Athletic wear is having a moment in the fashion world, so more and more people are starting to take an interest in athletic shoes.
While a pair of brand new tennis shoes can look great, most athletes know that the stylish effect quickly fades. When you are actually using you shoes frequently, they quickly start to get dirty.
Even if you are not running through mud puddles, daily dirt and dust settles into all the crevices on shoes quickly. Fortunately, most shoes are easy to clean if you follow a few basic rules.
Pay Attention to the Shoe Material
Take a look at your shoes to figure out what they are made out of. Most canvas shoes or shoes made from synthetic fibers can be cleaned with the basic shoe cleaning method shown in this article.
Keep in mind that there are a few brief exceptions though. If your shoes have a suede upper, you should avoid any moisture. Instead, they can be cleaned with a suede brush designed to remove particles. Shoes made of leather can be cleaned mostly normally, but they require an extra step.
You will need to put a leather conditioner on them after cleaning to add back the moisture removed by the sap. Generally, it is best to add leather conditioner after washing and before drying.
Get Rid of Dry Dirt First
Before dampening your shoes, try to brush off any dust or dirt that has dried onto the shoe. It is often easier to remove dry dirt instead of turning it to mud.
The ideal method of removing dirt is gently brushing it away with a soft bristled brush. You can get a brush specifically designed for shoes, or you can use an old toothbrush.
The main goal of this step is to remove excess grime without needing to scrub or otherwise stress the material of the shoe.
Remove Any Extra Parts
If your shoes have laces and insoles, now is the time to remove them. Washing these parts separately accomplishes a few different goals.
First of all, this allows you to clean underneath removable insoles and thick laces. It is the only way to truly get rid of all the dirt and odors built up on your shoes.
Shoe laces can also be washed in the washing machine, so it may cut down on shoe cleaning time if you can toss them in with a load of laundry. Drying these parts separately will ultimately cut down on the dry time for your shoes.
Hand Wash the Shoes
A washing machine tends to put extra stress on all the delicate components of shoes, and sometimes it does not actually even remove dirt. Your best bet is just to do it by hand.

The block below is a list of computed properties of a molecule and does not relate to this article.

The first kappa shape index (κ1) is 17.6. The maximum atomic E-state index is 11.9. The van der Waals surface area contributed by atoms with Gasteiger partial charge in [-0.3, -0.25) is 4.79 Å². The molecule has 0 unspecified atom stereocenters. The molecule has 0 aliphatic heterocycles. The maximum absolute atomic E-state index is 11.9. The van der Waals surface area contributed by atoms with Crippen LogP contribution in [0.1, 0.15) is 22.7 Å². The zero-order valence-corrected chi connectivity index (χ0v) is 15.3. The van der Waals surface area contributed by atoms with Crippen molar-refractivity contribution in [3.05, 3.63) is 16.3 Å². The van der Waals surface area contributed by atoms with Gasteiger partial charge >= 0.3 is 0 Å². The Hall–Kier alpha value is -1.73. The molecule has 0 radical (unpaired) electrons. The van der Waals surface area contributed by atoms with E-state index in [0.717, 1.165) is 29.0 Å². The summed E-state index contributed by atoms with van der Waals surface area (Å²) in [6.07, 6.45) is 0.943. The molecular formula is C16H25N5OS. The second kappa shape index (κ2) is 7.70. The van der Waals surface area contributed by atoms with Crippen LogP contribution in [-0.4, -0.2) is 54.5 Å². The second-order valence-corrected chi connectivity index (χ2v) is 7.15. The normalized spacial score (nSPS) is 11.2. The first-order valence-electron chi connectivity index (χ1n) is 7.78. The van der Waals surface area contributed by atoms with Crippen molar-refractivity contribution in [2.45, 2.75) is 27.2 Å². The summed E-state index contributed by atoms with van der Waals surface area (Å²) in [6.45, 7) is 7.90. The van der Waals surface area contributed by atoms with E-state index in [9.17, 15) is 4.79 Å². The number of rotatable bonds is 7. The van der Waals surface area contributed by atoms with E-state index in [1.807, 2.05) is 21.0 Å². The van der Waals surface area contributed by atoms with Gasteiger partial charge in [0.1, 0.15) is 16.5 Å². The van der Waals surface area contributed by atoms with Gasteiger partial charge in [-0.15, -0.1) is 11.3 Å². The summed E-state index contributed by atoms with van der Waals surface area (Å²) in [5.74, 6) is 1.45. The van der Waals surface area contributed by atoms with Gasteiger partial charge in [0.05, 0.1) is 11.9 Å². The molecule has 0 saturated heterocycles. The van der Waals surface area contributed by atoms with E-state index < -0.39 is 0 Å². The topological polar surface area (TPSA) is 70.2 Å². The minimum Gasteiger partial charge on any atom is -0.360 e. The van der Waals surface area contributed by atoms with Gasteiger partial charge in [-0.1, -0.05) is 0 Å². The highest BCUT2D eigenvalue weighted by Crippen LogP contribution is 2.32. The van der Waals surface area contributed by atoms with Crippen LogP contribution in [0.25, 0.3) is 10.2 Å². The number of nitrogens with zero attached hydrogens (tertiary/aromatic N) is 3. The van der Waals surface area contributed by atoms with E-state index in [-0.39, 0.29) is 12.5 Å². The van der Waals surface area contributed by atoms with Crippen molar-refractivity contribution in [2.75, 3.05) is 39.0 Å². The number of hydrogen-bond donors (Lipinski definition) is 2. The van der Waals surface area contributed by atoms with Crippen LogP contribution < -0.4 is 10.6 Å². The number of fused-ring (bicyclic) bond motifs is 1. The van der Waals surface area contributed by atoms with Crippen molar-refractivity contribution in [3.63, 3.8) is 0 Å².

Mix up a solution of warm water with teaspoon or two of basic laundry detergent. Dip a soft cloth or sponge in the water, and then pat it onto the dirty areas of your shoe. Allow the solution to sit for a minute or two and then scrub in a soft, circular motion to lift away grime.
Once the shoes are clean, get a clean cloth and dip it into clean water. Use this cloth to wipe away any soap and lingering dirt. Keep doing this until no soap remains.
Deodorize and Remove Stubborn Stains
The above cleaning method cleans most shoes, but you may have a few special circumstances that require extra cleaning. If your shoes are really stinky, you can soak the insoles for an hour or two in a mixture of one part vinegar to two parts water.
You can also enclose the shoes in a bag with baking powder to absorb more odors. Any deep set scuff marks may require more intensive methods. You can sometimes buff them out of the shoe sole with an eraser or a paste of baking soda and water.
Keep in mind that this will remove a thin layer of the rubber on the shoe. Other stubborn stains may be removable with nail polish remover or rubbing alcohol.
Always test these more extreme cleaning methods on a tiny portion of the shoe to make sure they do not alter the color before using them on the whole shoe.
Let Them Dry Slowly
One of the biggest ways that people damage their shoes while trying to clean them is during the drying process. According to Nike, you should never ever toss your shoes into the dryer.
The high heat tends to melt the glue holding the upper to the sole. Even if the shoe does not fall apart, its integrity will be weakened. If you have a really nice pair of running shoes, it is even more important to avoid the dryer because the heat wreaks havoc on the synthetic fibers and advanced polymers used in these shoes.
The best way to dry your shoes is to stuff the inside with newspaper or paper towels and set them in the sun. They will dry slowly over the course of the day.
Hopefully you’ve gained more insight on how to properly wash your shoes. Taking good care of your possessions will not only make them last longer, but it will mold your mindset into what many millionaires call their secret to success, taking care of your things that is.
[…] like the steps from Kicks Guide to start […]
Ironing the shoe laces after washing them??? Isn’t that a bit much? I mean a new pair of laces is what under $5? Under $10 for sure. Wouldn’t it be less time consuming and a nice way to make your cleaned sneakers really shine with a pair of new laces after cleaning them?